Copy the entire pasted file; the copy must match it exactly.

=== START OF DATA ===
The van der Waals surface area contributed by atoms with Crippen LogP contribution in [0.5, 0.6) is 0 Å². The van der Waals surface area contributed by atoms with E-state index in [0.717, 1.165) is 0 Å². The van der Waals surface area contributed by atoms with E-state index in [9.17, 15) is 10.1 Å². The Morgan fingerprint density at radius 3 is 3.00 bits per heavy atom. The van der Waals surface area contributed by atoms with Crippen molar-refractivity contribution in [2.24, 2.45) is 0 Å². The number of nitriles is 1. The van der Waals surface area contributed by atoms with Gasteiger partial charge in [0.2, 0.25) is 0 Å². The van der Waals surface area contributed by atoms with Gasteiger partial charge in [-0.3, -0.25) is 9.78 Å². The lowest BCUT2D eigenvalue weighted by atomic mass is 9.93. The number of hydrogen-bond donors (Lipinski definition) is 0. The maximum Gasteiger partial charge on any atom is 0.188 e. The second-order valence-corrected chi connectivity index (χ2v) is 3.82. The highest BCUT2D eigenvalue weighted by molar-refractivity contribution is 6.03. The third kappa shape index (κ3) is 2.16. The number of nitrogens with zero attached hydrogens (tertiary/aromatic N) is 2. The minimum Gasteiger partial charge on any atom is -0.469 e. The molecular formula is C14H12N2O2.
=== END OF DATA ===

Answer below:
The van der Waals surface area contributed by atoms with Crippen LogP contribution in [0.5, 0.6) is 0 Å². The van der Waals surface area contributed by atoms with E-state index in [0.717, 1.165) is 0 Å². The van der Waals surface area contributed by atoms with E-state index in [9.17, 15) is 10.1 Å². The Morgan fingerprint density at radius 3 is 3.00 bits per heavy atom. The van der Waals surface area contributed by atoms with Crippen molar-refractivity contribution in [2.24, 2.45) is 0 Å². The number of nitriles is 1. The van der Waals surface area contributed by atoms with Gasteiger partial charge in [0.2, 0.25) is 0 Å². The van der Waals surface area contributed by atoms with Gasteiger partial charge in [-0.3, -0.25) is 9.78 Å². The lowest BCUT2D eigenvalue weighted by atomic mass is 9.93. The number of hydrogen-bond donors (Lipinski definition) is 0. The maximum Gasteiger partial charge on any atom is 0.188 e. The second-order valence-corrected chi connectivity index (χ2v) is 3.82. The highest BCUT2D eigenvalue weighted by molar-refractivity contribution is 6.03. The third kappa shape index (κ3) is 2.16. The number of nitrogens with zero attached hydrogens (tertiary/aromatic N) is 2. The minimum Gasteiger partial charge on any atom is -0.469 e. The molecular formula is C14H12N2O2.